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Dominate Dragons with Git

November 26th, 2012 by Jeff Yang

People love git for many reasons. Git is super fast and works offline. Git offers cheap branches and effortless merging. Git has customizable project workflows.

Those reasons are all great. But git means much more than that to me. For most people, git is a tool used for managing source code. These people probably interact with git somewhat frequently. To me, git is a tool used for writing source code. I interact with git all the time.

But wait, you say. Git helps you write code? Don’t you have to write code before you use git? Write logical chunks of code and commit them. That’s how it works right?

Nope. That’s not how I roll. I commit a lot. I don’t care if my code is logical. I don’t care if it’s hacky, or ugly, or if it isn’t DRY. I don’t even care if my code works. I commit it all anyways.

I wasn’t always like this. Git changed me. Git transformed the way I code. A lot has been written about customizable project workflows in git. This is different. This is a customized personal workflow. My customized personal workflow.

Be a Hero


You are playing a video game. At some point in the game, you encounter a dragon. What do you do when you reach that point? You save. You call it something like “before dragon”. As a rule, you should save before every critical point. You attack the dragon with a sword. Ouch! The dragon roasts you with his fiery breath.

fire dragon

The dragon killed you! What do you do? You restore of course! No loss there. This time, you search around and find a shield to help in battle. Now you successfully block the stream of fire and kill him with the sword. Yay! Now you save again. You do this because if something happens, you can always restore to “killed dragon” so you don’t have to fight the dragon again. Another rule, save after every critical point.

dead dragon

Congratulations! We saved the kingdom! But that poor dragon! Maybe we don’t have to kill him. Let’s try it out! After all, if you aren’t happy with the result, you can always restore to “killed dragon”. First, restore to “before dragon”. Now try negotiating with the dragon. As it turns out, the dragon loves riddles.

If you answer the riddle correctly, he asks the next riddle. If you answer incorrectly… chomp! What do you do? Once again, you save after every riddle. But now you just need to make progress with each question, you don’t need to restore to the previous question. Many games offer a quicksave (and quickload) option. This is a very convenient way to save that overwrites the same save game over and over. So, before every answer you hit quicksave. If you’re wrong, hit quickload. Take a moment to think about how trivial this makes the “negotiation” even if the riddles are very hard.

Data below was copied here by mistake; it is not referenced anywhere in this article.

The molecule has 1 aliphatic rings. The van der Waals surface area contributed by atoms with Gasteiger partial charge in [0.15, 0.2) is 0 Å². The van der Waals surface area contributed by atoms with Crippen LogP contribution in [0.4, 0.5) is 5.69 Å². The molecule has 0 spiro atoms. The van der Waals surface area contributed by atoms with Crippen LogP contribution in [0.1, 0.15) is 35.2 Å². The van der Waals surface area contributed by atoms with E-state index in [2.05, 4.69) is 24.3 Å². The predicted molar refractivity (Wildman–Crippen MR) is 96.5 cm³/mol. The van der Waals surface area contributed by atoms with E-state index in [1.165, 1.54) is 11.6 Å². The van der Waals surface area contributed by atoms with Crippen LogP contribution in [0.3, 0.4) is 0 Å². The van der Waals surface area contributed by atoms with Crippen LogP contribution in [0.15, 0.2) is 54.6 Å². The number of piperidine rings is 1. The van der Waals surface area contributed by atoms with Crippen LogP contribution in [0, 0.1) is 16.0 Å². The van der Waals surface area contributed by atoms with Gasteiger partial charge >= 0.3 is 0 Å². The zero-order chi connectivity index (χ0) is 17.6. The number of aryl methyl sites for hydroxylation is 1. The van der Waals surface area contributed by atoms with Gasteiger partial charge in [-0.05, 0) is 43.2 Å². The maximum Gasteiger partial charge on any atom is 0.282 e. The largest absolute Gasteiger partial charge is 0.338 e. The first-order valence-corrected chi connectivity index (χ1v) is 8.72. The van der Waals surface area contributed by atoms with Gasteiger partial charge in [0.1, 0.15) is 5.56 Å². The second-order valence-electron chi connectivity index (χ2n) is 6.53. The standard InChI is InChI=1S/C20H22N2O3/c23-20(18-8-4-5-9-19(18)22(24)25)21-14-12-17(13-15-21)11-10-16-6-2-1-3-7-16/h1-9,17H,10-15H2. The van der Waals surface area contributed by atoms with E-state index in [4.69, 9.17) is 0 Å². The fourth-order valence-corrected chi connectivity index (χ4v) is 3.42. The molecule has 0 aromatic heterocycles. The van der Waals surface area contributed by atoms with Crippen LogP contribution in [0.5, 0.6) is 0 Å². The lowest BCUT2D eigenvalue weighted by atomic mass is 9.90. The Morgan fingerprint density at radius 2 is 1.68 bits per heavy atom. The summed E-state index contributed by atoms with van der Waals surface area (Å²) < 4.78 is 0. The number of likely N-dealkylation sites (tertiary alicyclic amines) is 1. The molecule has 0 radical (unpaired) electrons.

riddle dragon

Congratulations! We saved the kingdom AND the dragon! Think about how great it is to be able to save. You can do anything you want. Explore! Experiment! Be fearless! Don’t hesitate–just do it! Don’t like it? Want to try something different? Restore! Something great happens? Save! When you take advantage of this it doesn’t only save you time, you actually end up playing an entirely different game.

This is so powerful. This is freedom without consequences. It’s like the movie Groundhog Day. In it, Bill Murray picks up all sorts of skills, learning, among other things, French, the piano, and ice sculpting as he repeats the same day over and over. Through multiple iterations he is able to fine tune all of his interactions, allowing him to get any girl, and allowing him to become the town hero.

Imagine if you could have as many do-overs in life as you wanted? How would you approach things differently? You wouldn’t need to worry as much. You wouldn’t need to prepare as much either. You could try crazy things. You could aim for your perfect outcome. Think about how awesome you’d be!

An Example


The real world might not offer you these powers, but real life source control can. In this example, I’ll be using Ruby/Rails. I’m going to write something that converts a date filter into a mysql where clause query.

So basically something like:

equal current_year

would translate to

"BETWEEN '2012-01-01 00:00:00' AND '2012-12-31 23:59:59'"

Let’s start with some scaffolding code.

class Blog
  def self.build_where_clause(date_filter)
    return nil
  end
class DateFilter attr_accessor :operator, :value
def initialize(operator, value) @operator = operator @value = value end end end

Now add this file and commit it.

git add blog.rb && git commit -m "scaffolding for Blog"

I’ll write some unit tests and add them (code not shown).

git add test.rb && git commit -m "unit tests"

Let’s start working on our build_where_clause method.
Start by adding the possible values.

 class Blog
   def self.build_where_clause(date_filter)
+    case date_filter.value
+    when :current_year
+    when :next_year
+    when :current_quarter
+    when :next_quarter
+    when :current_month
+    end
+
     return nil
   end

Now, I need to actually implement something… remember, before every critical point… commit.

git commit -am "starting implementation"